Professors and Social Media

There is an interesting “infographic” floating around the internet about how professors are using Facebook and other social media (SM). I’m not a huge fan of infographics because I think that they don’t quite tell the whole story. They are often missing details and lack context. I think that this infographic has these problems.

The graphic reports the results of a survey of college professors and their use of SM, but I don’t think it quite tells the whole story. For example, in the American context, many universities require that every class use a Learning Management System (LMS) e.g. Moodle or Blackboard. LMS systems are essentially blogs, wikis and asynchronous message boards, in other words, social media. If universities are requiring professors to use LMS, it’s not that big of a leap for them to start using other social media like Facebook.

Several commentators on the infographic have said something to the effect that if professors see the usefulness of SM, then secondary teachers should be using it as well. I don’t disagree with that, but in my opinion this overlooks a huge difference between secondary and tertiary education. Namely that college students (and professors) are not on campus everyday. High school students are (or should be). If a university student has a question, it might be several days to a week before he/she sees their professor. This is the reason why many institutes of higher learning require their instructors to use LMS and why professors are more likely to use social media. It’s not that they are more technologically savvy or that they are ahead of the curve, it’s simply that they have a huge need that is easily filled by technology. Other kinds of teachers don’t necessarily have that need.

Also in the middle of the graphic there is a chart showing various kinds of SM and the percentage of professional use vs. personal use. The problem that I have with this is that professors do two things: 1) they teach and 2) they research. So what does ‘professional’ mean? Does it mean teaching? Or does it mean research? We don’t know. As for myself, I don’t use SM much for teaching (more on that below), but I use it quite a lot to keep up-to-date with the latest trends in my field.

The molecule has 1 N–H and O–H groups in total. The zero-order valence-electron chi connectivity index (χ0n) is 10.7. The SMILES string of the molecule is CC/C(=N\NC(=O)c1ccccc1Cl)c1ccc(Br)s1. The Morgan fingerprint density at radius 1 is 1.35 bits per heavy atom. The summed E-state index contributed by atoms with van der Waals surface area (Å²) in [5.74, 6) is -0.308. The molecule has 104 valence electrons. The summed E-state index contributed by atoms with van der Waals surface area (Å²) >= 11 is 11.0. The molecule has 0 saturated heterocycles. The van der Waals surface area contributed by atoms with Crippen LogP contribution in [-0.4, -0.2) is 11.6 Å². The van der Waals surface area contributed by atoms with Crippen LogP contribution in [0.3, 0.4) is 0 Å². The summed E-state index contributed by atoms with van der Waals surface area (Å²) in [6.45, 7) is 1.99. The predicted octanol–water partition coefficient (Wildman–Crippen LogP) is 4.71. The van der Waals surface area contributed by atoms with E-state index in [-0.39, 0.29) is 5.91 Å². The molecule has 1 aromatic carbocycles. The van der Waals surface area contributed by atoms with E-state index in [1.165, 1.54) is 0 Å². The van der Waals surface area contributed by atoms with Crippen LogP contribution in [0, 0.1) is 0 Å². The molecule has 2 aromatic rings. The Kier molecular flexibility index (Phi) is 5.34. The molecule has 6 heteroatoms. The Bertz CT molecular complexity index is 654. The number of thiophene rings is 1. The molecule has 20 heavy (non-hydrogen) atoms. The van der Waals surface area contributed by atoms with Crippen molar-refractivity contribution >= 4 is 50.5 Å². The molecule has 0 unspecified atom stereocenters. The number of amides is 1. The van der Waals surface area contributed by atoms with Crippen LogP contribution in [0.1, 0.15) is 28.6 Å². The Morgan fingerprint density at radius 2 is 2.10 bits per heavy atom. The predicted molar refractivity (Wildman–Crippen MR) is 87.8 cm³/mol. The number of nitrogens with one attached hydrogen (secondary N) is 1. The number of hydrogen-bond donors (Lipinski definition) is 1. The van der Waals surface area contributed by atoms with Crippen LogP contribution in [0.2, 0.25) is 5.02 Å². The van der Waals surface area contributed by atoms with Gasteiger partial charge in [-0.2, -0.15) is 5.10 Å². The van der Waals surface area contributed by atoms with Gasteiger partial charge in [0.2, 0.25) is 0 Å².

To put this into a Japanese context, I would be surprised if this survey would have similar results. For example, my university has just started using LMS in a very limited way and is far from requiring it for all classes. In terms of other social media, it’s my experience that students don’t like it. I’ve thought a lot about this and I believe that one of the reasons why students don’t want to use SM for learning, even though it is hugely popular here, is because they don’t want to use their real names. Most of my students have at least one SM account and 99% of them use an alias. If their professor starts using social media as part of the class then they will either have to use their real name or reveal what their alias is and that makes them uncomfortable.

It was interesting to see this infographic and even though I have some criticisms, it has made me think about using social media with my students again. I think that I might give it try once again and see what happens. Here is the infographic:


Courtesy of: Schools.com

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